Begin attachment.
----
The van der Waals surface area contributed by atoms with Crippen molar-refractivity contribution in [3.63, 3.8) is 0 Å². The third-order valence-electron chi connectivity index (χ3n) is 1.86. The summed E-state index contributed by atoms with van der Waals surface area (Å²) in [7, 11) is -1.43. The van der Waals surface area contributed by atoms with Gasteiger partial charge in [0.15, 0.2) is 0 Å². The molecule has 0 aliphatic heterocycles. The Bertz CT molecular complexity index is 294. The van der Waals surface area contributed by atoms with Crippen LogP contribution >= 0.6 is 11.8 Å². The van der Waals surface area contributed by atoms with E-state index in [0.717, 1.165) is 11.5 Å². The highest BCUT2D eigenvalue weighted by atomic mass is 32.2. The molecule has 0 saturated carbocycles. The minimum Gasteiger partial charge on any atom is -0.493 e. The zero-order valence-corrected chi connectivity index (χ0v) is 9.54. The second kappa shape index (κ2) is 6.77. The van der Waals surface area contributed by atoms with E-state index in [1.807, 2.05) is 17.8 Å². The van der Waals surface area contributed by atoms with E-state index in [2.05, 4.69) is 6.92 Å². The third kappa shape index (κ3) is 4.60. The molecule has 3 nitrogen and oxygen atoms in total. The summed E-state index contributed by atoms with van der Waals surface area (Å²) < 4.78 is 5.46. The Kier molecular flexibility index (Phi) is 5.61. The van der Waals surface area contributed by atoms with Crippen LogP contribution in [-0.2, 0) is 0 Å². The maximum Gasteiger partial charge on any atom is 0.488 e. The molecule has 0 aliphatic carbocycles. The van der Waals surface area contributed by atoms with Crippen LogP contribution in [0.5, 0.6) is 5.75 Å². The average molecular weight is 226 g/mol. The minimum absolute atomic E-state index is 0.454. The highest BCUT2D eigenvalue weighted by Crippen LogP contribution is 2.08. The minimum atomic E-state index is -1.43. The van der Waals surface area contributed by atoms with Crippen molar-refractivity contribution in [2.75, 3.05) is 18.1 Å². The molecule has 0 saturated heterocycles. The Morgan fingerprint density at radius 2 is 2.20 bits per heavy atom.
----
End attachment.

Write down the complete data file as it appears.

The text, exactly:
The van der Waals surface area contributed by atoms with Crippen molar-refractivity contribution in [3.63, 3.8) is 0 Å². The third-order valence-electron chi connectivity index (χ3n) is 1.86. The summed E-state index contributed by atoms with van der Waals surface area (Å²) in [7, 11) is -1.43. The van der Waals surface area contributed by atoms with Gasteiger partial charge in [0.15, 0.2) is 0 Å². The molecule has 0 aliphatic heterocycles. The Bertz CT molecular complexity index is 294. The van der Waals surface area contributed by atoms with Crippen LogP contribution >= 0.6 is 11.8 Å². The van der Waals surface area contributed by atoms with E-state index in [0.717, 1.165) is 11.5 Å². The highest BCUT2D eigenvalue weighted by atomic mass is 32.2. The molecule has 0 saturated carbocycles. The minimum Gasteiger partial charge on any atom is -0.493 e. The zero-order valence-corrected chi connectivity index (χ0v) is 9.54. The second kappa shape index (κ2) is 6.77. The van der Waals surface area contributed by atoms with E-state index in [1.807, 2.05) is 17.8 Å². The van der Waals surface area contributed by atoms with E-state index in [2.05, 4.69) is 6.92 Å². The third kappa shape index (κ3) is 4.60. The molecule has 3 nitrogen and oxygen atoms in total. The summed E-state index contributed by atoms with van der Waals surface area (Å²) < 4.78 is 5.46. The Kier molecular flexibility index (Phi) is 5.61. The van der Waals surface area contributed by atoms with Crippen LogP contribution in [-0.2, 0) is 0 Å². The maximum Gasteiger partial charge on any atom is 0.488 e. The molecule has 0 aliphatic carbocycles. The van der Waals surface area contributed by atoms with Crippen LogP contribution in [0.5, 0.6) is 5.75 Å². The average molecular weight is 226 g/mol. The minimum absolute atomic E-state index is 0.454. The highest BCUT2D eigenvalue weighted by Crippen LogP contribution is 2.08. The minimum atomic E-state index is -1.43. The van der Waals surface area contributed by atoms with Crippen molar-refractivity contribution in [2.75, 3.05) is 18.1 Å². The molecule has 0 saturated heterocycles. The Morgan fingerprint density at radius 2 is 2.20 bits per heavy atom.